Lessons in Charitable Giving

The ghost of Ebeneazer Scrooge is having a field day at our house.  Every night, seated at the dinner table, fork poised in mid air on it’s way to my mouth, the phone rings.  And just like Pavlov’s dogs, I jump up to snatch the phone from its cradle before it rings again.  What is it exactly I’m hoping for on the other end?  Do they ever call lottery winners on the phone? For each time I say ‘hello”, I am disappointed.  Inevitably at that time of night it’s a telemarketing service calling for yet another charitable contribution. Vet the Vets: Lessons in Charitable Giving

I used to listen politely, decline to contribute, hang up and feel guilty.  But why?  We make charitable contributions every year to worthwhile causes.  Just not the ones who hire & pay telemarketing firms to call us….So to get the most bang for my charitable buck and have something new to say to those pesky callers, I’ve adopted a more business-like approach to my charitable side.  This holiday season I’ve decided to become a “Charity Venture Capitalist”.

Whether you have $100 or $100,000 to give to charities of your choice, you, too, can be a Charity VC.  You just have to perform a little due diligence:

5 Questions to Ask Yourself First

1. Do I want to give locally or globally?

Giving locally, of course, has a greater impact on a smaller number of people.   Philosophically, are you more interested in supporting causes around the world, where the money may help those in dire straits, or are you committed to your local community where you can see the direct impact of your giving?  This discussion has sometimes been a heated one in our own household, but over the years we’ve learned to compromise and do both.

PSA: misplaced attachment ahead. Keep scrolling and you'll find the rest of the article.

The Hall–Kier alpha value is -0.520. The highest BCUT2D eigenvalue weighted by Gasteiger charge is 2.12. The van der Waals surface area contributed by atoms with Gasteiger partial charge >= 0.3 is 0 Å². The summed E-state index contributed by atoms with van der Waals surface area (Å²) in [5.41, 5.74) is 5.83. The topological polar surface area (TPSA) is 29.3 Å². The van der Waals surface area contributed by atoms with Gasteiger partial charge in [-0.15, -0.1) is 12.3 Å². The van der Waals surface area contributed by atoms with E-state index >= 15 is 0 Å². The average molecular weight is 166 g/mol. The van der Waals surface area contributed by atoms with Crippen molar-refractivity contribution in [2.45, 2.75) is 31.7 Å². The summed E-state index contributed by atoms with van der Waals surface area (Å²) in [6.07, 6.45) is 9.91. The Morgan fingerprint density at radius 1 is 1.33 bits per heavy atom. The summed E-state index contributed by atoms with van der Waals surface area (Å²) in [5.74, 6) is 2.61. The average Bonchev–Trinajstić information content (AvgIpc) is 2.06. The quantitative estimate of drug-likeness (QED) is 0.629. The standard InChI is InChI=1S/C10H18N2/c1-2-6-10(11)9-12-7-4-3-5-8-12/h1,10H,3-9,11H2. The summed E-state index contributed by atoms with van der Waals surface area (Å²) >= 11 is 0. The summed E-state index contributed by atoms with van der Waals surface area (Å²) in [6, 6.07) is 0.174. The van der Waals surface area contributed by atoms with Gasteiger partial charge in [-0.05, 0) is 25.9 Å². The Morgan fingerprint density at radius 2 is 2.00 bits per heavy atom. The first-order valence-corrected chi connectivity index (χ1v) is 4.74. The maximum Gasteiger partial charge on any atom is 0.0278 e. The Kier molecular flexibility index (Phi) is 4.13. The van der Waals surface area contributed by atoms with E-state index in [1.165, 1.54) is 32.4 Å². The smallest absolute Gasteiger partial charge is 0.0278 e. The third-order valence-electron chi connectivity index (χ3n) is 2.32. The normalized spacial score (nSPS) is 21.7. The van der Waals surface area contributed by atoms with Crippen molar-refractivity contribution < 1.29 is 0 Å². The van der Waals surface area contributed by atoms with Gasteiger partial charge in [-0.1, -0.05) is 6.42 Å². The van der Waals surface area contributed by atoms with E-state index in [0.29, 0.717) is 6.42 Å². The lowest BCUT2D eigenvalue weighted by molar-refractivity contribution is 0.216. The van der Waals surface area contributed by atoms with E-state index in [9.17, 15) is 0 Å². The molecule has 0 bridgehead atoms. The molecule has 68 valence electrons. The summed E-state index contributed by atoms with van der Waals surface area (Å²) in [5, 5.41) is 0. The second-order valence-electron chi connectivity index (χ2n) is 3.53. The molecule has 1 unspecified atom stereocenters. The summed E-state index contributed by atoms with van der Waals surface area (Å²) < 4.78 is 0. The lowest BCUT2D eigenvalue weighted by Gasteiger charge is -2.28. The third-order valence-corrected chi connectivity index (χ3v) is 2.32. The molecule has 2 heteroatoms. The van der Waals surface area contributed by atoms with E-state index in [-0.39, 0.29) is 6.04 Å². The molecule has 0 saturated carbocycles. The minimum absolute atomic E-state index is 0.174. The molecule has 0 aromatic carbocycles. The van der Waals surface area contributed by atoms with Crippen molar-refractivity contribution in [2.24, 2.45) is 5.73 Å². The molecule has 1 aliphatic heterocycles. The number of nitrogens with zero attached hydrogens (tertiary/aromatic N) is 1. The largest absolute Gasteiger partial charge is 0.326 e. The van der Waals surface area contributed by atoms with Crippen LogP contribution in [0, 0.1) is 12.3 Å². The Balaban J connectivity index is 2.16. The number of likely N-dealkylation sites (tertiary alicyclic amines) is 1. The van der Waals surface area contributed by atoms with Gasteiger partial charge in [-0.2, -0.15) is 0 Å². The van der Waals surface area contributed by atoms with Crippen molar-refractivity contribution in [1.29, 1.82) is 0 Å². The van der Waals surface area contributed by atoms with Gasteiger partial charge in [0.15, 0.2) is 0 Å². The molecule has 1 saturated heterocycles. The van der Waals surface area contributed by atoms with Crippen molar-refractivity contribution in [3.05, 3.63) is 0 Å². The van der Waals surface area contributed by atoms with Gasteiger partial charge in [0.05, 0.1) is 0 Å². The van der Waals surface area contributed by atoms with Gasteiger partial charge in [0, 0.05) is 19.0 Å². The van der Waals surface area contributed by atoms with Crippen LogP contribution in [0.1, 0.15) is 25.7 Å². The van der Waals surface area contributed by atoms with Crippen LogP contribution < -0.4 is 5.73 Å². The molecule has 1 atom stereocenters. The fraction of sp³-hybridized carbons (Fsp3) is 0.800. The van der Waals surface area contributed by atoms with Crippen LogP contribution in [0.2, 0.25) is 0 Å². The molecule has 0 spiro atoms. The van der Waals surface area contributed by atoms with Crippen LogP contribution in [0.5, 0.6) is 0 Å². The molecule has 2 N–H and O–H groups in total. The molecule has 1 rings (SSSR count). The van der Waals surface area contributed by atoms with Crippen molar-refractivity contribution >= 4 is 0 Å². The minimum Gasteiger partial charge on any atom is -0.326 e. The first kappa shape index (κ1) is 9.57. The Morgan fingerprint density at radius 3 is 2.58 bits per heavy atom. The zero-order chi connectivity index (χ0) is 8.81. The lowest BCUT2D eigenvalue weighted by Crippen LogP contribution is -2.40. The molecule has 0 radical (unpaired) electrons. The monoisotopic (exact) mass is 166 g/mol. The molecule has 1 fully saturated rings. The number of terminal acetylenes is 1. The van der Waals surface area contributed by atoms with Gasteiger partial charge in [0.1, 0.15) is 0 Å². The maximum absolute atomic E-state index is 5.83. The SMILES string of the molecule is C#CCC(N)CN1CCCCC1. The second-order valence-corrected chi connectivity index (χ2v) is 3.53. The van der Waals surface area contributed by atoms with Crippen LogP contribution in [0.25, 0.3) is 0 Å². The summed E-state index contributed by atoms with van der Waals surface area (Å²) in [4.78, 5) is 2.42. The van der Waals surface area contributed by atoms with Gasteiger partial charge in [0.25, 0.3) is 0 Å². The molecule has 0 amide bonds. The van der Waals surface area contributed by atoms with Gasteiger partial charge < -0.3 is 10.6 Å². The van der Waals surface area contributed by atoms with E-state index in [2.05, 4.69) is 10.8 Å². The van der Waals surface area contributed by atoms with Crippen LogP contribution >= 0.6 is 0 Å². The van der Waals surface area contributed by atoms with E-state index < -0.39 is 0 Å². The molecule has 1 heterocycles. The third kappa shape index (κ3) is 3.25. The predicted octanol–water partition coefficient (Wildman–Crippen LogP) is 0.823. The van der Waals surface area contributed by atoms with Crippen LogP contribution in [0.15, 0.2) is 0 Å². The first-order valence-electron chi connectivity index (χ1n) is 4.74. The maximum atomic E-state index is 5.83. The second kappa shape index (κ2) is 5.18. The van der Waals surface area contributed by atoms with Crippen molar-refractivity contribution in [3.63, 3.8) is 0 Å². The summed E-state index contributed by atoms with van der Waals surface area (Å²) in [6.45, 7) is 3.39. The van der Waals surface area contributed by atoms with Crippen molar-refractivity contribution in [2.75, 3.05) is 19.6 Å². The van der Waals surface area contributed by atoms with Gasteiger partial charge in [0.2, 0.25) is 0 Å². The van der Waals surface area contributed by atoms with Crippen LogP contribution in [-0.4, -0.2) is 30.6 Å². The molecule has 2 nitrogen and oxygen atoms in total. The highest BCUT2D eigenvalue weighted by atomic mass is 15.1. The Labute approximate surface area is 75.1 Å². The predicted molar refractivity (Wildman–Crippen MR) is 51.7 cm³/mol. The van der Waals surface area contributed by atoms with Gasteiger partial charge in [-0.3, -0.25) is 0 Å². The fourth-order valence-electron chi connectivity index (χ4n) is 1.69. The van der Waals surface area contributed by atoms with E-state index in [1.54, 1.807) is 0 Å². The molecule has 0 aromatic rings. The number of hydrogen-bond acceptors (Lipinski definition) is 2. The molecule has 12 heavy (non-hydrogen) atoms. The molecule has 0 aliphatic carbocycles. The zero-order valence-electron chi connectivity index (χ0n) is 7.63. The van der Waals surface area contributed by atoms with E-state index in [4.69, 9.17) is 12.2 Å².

2. What is my total amount I am willing to give this year?

Ideally, this amount is determined when you are doing your annual household budget, but if not, add up what you’ve done willy-nilly so far and figure out how much more you want to give before the end of the year.  Those $25 and $50 contributions to every solicitation you receive in the mail can really add up!  Budgeting ahead of time also helps reduce those times you succumb to a plea from a co-worker, friend, telephone call, etc.  You can reply with confidence, “I have already allocated my charitable donations this year, maybe we could consider it for next year.”

3. Do you want to concentrate your giving or spread the wealth?

Again, whether you give locally or globally, decide if you want to have a greater impact on one organization or if you will feel better by giving a little bit to a lot of charities.

4. Do you prefer to establish a long term relationship with your charities of choice or is this a one-time shot?

Some things are so important you may want to establish an annual gift amount to the same organization year after year.  Or you may even decide on an escalated giving approach ($25 this year, $50 next).  Other worthy causes cross your radar only because of something you are doing today.  When you choose your charities, consider which type of relationship you want to have with each of them.

5. Do you want to entertain those phone solicitations or not?